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   Music is the language of the universe. All over the world, people of all ages and backgrounds are moved by music everyday. No matter what language anyone speaks, everyone can understand and appreciate music in their own ways. Not only that, but music has the ability to make people smile, laugh, cry, stop crying, or dance. Music gives people the energy and inspiration to accomplish amazing feats like run marathons, and music has the ability to help us gain new perspectives on our problems and worries and feel more at peace. Music can help restore hope and optimism in the darkest of times, music can help us understand our emotions and ourselves, and music can remind us that no matter what, there is beauty in the world if you look for it.

Now, that’s powerful! 

   Music educators have the immense honor  and duty to help students discover and appreciate music and learn about themselves and others. Music is for everyone and music should be fun. A music educator should build a supportive and nurturing environment where students will feel safe and free to create and experiment.  Students should feel brave and empowered to make mistakes in the classroom, because making mistakes is how we learn and grow. The classroom should be a safe space for students, where everyone feels that they belong and are appreciated. No matter anyone’s talents and abilities, experience, or backgrounds, each and every student is an equally valued member of the ensemble. A music educator should recognize and appreciate what makes each student unique.

   Competition should have no place in an elementary music classroom.  Music can be a very vulnerable, raw, expressive art form. With singing especially, one’s own body and mind are the instrument. An overly competitive environment can stifle students’ developing courage to express themselves and take artistic risks. Studying music is an incredibly effective way to build one’s confidence and self-esteem, and students should feel better about themselves and about life when they leave the music classroom.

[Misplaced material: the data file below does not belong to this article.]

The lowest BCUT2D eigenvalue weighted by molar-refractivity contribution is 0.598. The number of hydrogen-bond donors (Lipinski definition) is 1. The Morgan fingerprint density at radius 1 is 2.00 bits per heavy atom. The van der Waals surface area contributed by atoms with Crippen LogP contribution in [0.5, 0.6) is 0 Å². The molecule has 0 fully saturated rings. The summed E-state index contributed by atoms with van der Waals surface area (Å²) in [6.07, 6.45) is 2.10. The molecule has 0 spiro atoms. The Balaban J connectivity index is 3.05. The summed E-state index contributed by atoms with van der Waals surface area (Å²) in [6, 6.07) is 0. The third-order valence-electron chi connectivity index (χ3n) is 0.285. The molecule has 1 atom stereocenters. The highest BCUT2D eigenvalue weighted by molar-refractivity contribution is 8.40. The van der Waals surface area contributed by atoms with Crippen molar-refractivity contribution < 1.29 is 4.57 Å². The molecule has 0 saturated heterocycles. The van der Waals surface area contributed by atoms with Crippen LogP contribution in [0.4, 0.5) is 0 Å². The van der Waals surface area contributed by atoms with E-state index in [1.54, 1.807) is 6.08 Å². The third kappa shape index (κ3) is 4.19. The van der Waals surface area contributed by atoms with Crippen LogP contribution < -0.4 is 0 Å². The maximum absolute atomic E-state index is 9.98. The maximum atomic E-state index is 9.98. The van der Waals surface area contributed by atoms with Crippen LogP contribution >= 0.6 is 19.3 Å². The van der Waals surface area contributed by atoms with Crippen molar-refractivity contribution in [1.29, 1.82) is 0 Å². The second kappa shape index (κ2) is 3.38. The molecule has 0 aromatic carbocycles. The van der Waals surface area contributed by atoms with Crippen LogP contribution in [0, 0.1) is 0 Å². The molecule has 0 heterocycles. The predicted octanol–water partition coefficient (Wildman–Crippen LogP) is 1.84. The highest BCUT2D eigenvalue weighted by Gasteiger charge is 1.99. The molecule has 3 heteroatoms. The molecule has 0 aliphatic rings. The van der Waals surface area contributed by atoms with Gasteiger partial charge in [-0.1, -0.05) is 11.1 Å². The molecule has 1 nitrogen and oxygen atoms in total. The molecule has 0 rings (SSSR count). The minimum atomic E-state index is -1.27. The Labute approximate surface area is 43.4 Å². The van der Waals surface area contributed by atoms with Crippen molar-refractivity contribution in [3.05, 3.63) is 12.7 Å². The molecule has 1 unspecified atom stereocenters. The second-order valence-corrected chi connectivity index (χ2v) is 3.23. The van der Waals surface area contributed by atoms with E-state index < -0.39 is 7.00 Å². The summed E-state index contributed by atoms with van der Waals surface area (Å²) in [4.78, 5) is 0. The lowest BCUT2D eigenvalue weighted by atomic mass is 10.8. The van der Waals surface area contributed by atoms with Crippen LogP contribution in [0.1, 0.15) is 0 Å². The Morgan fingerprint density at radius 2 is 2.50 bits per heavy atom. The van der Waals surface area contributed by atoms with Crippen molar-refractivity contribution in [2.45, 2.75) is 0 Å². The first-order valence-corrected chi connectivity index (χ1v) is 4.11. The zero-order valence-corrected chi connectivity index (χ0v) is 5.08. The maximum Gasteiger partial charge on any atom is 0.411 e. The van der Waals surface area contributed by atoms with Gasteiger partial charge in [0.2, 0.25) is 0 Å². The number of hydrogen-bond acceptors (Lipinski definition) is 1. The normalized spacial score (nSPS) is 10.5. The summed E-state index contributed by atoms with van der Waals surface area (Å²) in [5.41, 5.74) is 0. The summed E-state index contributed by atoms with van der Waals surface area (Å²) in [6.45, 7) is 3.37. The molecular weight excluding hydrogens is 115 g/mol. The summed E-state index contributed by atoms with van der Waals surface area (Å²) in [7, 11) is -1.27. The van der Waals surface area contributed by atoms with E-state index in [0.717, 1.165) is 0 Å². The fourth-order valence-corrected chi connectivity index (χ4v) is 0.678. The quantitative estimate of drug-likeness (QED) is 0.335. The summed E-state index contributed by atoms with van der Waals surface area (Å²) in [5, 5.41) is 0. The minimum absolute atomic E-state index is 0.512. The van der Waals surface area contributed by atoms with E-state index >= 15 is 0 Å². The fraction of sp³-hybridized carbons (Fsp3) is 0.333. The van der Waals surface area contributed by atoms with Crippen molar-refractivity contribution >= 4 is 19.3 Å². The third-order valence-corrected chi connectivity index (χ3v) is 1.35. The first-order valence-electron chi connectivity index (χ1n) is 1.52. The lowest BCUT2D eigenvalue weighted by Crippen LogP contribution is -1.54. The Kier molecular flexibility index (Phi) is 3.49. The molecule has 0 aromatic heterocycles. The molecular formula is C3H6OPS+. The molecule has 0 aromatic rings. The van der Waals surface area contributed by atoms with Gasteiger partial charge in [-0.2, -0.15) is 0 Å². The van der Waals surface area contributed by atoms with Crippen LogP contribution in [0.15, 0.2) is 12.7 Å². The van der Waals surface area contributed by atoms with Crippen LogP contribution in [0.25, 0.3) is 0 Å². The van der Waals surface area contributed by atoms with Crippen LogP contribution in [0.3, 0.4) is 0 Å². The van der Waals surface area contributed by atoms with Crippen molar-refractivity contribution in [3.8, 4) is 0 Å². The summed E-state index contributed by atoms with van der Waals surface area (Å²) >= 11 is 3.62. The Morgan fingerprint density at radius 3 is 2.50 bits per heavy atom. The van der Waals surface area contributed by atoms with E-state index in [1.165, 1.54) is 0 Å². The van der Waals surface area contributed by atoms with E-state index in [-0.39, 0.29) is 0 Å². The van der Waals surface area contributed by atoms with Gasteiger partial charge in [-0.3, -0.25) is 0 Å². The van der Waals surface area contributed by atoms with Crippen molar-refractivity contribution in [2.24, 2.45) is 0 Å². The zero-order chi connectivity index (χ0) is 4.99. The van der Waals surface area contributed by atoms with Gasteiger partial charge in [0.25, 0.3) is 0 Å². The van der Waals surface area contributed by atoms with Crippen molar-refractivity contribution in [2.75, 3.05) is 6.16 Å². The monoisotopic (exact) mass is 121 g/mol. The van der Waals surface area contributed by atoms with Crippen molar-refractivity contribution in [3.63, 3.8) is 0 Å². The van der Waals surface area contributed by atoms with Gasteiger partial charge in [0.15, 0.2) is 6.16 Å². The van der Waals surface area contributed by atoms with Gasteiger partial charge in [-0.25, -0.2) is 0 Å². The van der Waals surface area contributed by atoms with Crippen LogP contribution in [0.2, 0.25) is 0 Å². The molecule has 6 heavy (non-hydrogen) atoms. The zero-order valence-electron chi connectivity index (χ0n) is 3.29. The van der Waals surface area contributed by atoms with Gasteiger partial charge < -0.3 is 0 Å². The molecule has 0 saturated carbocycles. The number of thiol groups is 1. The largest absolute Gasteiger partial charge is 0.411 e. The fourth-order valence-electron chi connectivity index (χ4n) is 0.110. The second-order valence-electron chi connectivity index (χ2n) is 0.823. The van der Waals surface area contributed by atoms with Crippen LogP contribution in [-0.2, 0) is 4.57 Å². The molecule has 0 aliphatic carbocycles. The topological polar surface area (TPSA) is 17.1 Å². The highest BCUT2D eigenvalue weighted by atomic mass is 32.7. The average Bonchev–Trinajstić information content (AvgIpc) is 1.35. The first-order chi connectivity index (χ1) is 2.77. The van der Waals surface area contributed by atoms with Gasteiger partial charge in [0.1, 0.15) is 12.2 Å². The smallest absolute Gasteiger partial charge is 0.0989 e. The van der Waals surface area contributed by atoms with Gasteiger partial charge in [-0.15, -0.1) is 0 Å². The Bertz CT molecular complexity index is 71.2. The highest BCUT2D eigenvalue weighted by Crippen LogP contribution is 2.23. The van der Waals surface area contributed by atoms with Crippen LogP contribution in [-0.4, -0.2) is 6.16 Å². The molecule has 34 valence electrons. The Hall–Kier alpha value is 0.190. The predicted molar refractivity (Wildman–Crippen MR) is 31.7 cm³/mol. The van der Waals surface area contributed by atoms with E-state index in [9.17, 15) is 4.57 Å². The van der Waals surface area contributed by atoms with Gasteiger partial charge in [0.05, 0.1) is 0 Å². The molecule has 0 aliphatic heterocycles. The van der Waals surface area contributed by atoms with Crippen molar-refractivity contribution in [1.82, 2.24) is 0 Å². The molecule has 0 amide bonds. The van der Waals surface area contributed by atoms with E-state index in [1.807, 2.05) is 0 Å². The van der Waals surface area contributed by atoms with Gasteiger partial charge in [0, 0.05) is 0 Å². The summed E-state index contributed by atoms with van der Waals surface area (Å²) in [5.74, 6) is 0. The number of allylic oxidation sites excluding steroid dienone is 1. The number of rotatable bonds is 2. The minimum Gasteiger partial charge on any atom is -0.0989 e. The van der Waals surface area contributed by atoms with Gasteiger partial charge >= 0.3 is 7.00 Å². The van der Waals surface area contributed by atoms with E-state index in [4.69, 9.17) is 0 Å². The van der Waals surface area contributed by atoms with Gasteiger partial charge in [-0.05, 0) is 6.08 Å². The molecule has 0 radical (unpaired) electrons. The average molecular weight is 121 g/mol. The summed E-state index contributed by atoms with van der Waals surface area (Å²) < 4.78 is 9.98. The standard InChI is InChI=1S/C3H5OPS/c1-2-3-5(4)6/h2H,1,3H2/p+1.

Music can transform one’s mood and help one see new perspectives. Music heals. It can be very hard being a kid, and through music, a teacher can help students learn healthy coping skills and express their feelings in constructive ways. Even if students do not take an interest in music outside of the music classroom, the music class can encourage students to explore the arts in general, and it may lead to them discovering that they are passionate about writing, or dancing, or drawing. Having a passion to foster and focus on vastly improves the quality of one’s life.

   The number of life skills that music teaches us is infinite. Music teaches the ability to work independently and as an ensemble, which is a skill that will apply to all aspects of students’ lives and help them succeed in whatever future careers they choose.

Students should work on striving to be the best they can be as individuals and to feel proud when they realize what they are capable of, and to support everyone else around them and genuinely care about the ensemble as a whole. This concept relates to a choral or instrumental context, or even just to kindergarteners learning how to take turns, listen, and be kind to one another.

It is absolutely imperative that music educators teach students about music from other cultures different than their own. Students can experience a well-rounded education and learn to appreciate the unique beauty in music of other cultures, and to value and respect people who are different from them.

   A vibrant and colorful classroom can provide students with a blissful escape from the day, and with determination and effort, any classroom can become a utopia, no matter how limited resources may be. Our imaginations, voices, and the experience of making music together will remind us that we are part of something greater than ourselves, and there are no bounds to the power and magic of creating. 

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